Parents asked to take a stand on transportation

Parents asked to take a stand on transportation
Standing in front of the buses at Saint Mary School, Williamstown, are principal Patricia Mancuso, fifth grader Nola Byrne, seventh grader Keeley Byrne and first grader Alexander Cunanan.

Standing in front of the buses at Saint Mary School, Williamstown, are principal Patricia Mancuso, fifth grader Nola Byrne, seventh grader Keeley Byrne and first grader Alexander Cunanan.

Sister Rose DiFluri is preparing for a flood. In fact, she is planning the flood.

At the first school gathering for parents (in most cases, Back-to-School Night), every Catholic school parent will be asked to sign letters to Gov. Christie and state legislators about funding for school services, with a special focus on transportation. Sister DiFluri will make sure the letters are delivered to the appropriate offices at one time — a deluge of pleas for increased funding so students can get to school.

Sister DiFluri, assistant superintendent of schools for the Diocese of Camden, is a woman on a mission.

Why is school transportation such a hot topic?

Well, the short of it is, if we can’t get our students to school, there is no school. Between a nine-year funding freeze and bus route nightmares, transportation is a constant battle. Sometimes a route gets cancelled with minimal notice. Or we receive the schedule just before school opens and find out that pickup for our students will start at 4:55 a.m. I mean, that’s the middle of the night. It’s ridiculous.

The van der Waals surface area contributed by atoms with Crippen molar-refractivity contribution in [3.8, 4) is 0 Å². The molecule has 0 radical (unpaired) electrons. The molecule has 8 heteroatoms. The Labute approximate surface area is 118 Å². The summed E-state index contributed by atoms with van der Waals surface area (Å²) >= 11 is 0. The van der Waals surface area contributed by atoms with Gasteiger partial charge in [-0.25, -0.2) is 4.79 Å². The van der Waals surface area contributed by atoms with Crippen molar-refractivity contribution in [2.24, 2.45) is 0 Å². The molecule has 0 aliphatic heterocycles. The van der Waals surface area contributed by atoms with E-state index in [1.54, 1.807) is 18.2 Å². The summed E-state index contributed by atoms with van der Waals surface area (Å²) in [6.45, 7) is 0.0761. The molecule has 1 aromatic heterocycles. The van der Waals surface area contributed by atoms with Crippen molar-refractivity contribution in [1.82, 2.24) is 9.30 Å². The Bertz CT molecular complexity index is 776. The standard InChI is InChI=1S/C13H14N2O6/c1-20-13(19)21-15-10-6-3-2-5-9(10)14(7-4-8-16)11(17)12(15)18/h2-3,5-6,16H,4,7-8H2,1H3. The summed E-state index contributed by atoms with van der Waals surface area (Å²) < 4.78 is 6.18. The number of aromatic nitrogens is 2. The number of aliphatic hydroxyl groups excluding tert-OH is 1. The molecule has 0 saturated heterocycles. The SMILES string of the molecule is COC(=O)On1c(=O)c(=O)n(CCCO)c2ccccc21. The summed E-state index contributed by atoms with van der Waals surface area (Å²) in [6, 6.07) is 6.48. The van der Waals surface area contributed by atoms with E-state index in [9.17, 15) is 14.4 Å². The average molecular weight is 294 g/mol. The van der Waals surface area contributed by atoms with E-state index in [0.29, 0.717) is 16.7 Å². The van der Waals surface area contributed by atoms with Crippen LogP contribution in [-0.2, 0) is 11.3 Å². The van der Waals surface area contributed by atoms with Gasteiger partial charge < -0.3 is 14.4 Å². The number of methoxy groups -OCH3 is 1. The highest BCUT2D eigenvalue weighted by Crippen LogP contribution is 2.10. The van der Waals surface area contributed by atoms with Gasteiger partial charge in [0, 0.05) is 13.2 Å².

What happens if a route gets cancelled?

If the public school transportation coordinator can’t reach an agreement with a busing company, we’re on our own. We had a new principal this summer who got thrown into the fire trying to configure bus routes and arrange transportation for almost 200 students. It’s a huge undertaking. She worked it out, but a principal’s time is better spent on education, not negotiating bus contracts.

So how much does the state provide?

The state provides an allotment of $884 for students who live more than two miles (2.5 miles for high school students) from school and don’t have access to busing through the public school district. That amount hasn’t been changed in nine years. Nine years. It doesn’t cover the cost. When there’s a shortfall — and there’s always a shortfall — it’s on the school and/or families to come up with a creative solution.

Is the letter-writing campaign for all parents or just those who need busing?

It’s for all parents who want to keep their school open. Seriously, this issue affects everyone and we’re turning up the volume. Flooding the governor and our legislators is one way of getting the message across. Do you know that it costs $19,000 to educate a student in a New Jersey public school? Just imagine if the 11,500 students who go to Catholic school in Southern New Jersey suddenly showed up on public school doorsteps. Now that would be a flood. The cost of bus transportation would seem pretty insignificant then, right? We need to make sure all students can get to the school of their choice, so we’re urging every parent to sign the letters provided at school gatherings over the next few weeks.

Mary Beth Peabody is Communications and Marketing Manager, Office of Catholic Schools.

For more information about Catholic schools in South Jersey visit www.camdendiocese.org/schools (856-583-6103)

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